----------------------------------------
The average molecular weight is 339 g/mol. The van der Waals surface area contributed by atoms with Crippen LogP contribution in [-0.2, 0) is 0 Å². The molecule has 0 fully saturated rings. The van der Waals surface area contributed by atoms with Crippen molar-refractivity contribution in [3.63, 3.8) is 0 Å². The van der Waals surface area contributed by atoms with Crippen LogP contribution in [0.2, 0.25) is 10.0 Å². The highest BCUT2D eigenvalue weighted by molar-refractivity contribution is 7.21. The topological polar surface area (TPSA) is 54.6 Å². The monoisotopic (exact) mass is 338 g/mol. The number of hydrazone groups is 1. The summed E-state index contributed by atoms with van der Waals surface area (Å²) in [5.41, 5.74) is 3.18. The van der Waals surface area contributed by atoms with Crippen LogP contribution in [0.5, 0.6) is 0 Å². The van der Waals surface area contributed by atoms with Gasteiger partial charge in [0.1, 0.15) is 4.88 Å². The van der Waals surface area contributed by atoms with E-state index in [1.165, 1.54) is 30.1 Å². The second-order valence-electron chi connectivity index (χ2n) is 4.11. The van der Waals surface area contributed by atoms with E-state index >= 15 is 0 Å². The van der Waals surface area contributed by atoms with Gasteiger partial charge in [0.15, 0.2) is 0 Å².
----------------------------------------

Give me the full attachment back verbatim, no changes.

The average molecular weight is 339 g/mol. The van der Waals surface area contributed by atoms with Crippen LogP contribution in [-0.2, 0) is 0 Å². The molecule has 0 fully saturated rings. The van der Waals surface area contributed by atoms with Crippen molar-refractivity contribution in [3.63, 3.8) is 0 Å². The van der Waals surface area contributed by atoms with Crippen LogP contribution in [0.2, 0.25) is 10.0 Å². The highest BCUT2D eigenvalue weighted by molar-refractivity contribution is 7.21. The topological polar surface area (TPSA) is 54.6 Å². The monoisotopic (exact) mass is 338 g/mol. The number of hydrazone groups is 1. The summed E-state index contributed by atoms with van der Waals surface area (Å²) in [5.41, 5.74) is 3.18. The van der Waals surface area contributed by atoms with Crippen LogP contribution in [0.5, 0.6) is 0 Å². The van der Waals surface area contributed by atoms with Gasteiger partial charge in [0.1, 0.15) is 4.88 Å². The van der Waals surface area contributed by atoms with E-state index in [1.165, 1.54) is 30.1 Å². The second-order valence-electron chi connectivity index (χ2n) is 4.11. The van der Waals surface area contributed by atoms with E-state index >= 15 is 0 Å². The van der Waals surface area contributed by atoms with Gasteiger partial charge in [0.15, 0.2) is 0 Å².